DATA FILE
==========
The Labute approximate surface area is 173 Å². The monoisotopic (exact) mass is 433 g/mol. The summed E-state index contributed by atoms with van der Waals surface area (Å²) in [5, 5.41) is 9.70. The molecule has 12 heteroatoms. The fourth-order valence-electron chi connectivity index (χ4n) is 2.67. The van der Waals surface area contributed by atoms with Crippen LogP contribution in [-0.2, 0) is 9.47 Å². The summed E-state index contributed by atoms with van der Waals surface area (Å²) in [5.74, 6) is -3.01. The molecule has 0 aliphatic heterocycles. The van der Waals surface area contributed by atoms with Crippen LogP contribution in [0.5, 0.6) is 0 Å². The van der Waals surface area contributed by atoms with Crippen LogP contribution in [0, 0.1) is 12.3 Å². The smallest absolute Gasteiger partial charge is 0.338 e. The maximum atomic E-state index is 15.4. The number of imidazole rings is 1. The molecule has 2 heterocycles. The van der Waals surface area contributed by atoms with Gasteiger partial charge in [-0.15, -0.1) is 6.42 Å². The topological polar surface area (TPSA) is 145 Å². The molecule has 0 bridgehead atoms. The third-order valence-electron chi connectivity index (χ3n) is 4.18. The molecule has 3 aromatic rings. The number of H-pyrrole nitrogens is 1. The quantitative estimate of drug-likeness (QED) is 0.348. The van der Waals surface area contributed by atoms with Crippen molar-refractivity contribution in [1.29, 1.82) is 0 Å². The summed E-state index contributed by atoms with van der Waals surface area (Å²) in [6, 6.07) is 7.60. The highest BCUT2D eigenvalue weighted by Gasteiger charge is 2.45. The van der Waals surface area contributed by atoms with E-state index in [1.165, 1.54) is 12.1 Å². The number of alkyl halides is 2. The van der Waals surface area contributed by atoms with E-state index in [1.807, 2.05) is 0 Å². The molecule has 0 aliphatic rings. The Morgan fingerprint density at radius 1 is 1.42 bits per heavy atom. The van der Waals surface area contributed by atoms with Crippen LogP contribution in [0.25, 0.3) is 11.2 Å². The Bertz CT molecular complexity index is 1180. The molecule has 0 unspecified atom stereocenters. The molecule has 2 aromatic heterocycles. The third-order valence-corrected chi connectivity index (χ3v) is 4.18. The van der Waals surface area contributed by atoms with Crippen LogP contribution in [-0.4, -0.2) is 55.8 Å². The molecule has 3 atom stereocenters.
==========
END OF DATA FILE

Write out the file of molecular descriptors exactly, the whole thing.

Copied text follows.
The Labute approximate surface area is 173 Å². The monoisotopic (exact) mass is 433 g/mol. The summed E-state index contributed by atoms with van der Waals surface area (Å²) in [5, 5.41) is 9.70. The molecule has 12 heteroatoms. The fourth-order valence-electron chi connectivity index (χ4n) is 2.67. The van der Waals surface area contributed by atoms with Crippen LogP contribution in [-0.2, 0) is 9.47 Å². The summed E-state index contributed by atoms with van der Waals surface area (Å²) in [5.74, 6) is -3.01. The molecule has 0 aliphatic heterocycles. The van der Waals surface area contributed by atoms with Crippen LogP contribution in [0.5, 0.6) is 0 Å². The van der Waals surface area contributed by atoms with Crippen LogP contribution in [0, 0.1) is 12.3 Å². The smallest absolute Gasteiger partial charge is 0.338 e. The maximum atomic E-state index is 15.4. The number of imidazole rings is 1. The molecule has 2 heterocycles. The van der Waals surface area contributed by atoms with Gasteiger partial charge in [-0.15, -0.1) is 6.42 Å². The topological polar surface area (TPSA) is 145 Å². The molecule has 0 bridgehead atoms. The third-order valence-electron chi connectivity index (χ3n) is 4.18. The molecule has 3 aromatic rings. The number of H-pyrrole nitrogens is 1. The quantitative estimate of drug-likeness (QED) is 0.348. The van der Waals surface area contributed by atoms with Crippen molar-refractivity contribution in [1.29, 1.82) is 0 Å². The summed E-state index contributed by atoms with van der Waals surface area (Å²) in [6, 6.07) is 7.60. The highest BCUT2D eigenvalue weighted by Gasteiger charge is 2.45. The van der Waals surface area contributed by atoms with E-state index in [1.165, 1.54) is 12.1 Å². The number of alkyl halides is 2. The van der Waals surface area contributed by atoms with E-state index in [1.807, 2.05) is 0 Å². The molecule has 0 aliphatic rings. The Morgan fingerprint density at radius 1 is 1.42 bits per heavy atom. The van der Waals surface area contributed by atoms with Crippen LogP contribution in [0.25, 0.3) is 11.2 Å². The Bertz CT molecular complexity index is 1180. The molecule has 0 unspecified atom stereocenters. The molecule has 2 aromatic heterocycles. The third-order valence-corrected chi connectivity index (χ3v) is 4.18. The van der Waals surface area contributed by atoms with Crippen LogP contribution in [-0.4, -0.2) is 55.8 Å². The molecule has 3 atom stereocenters.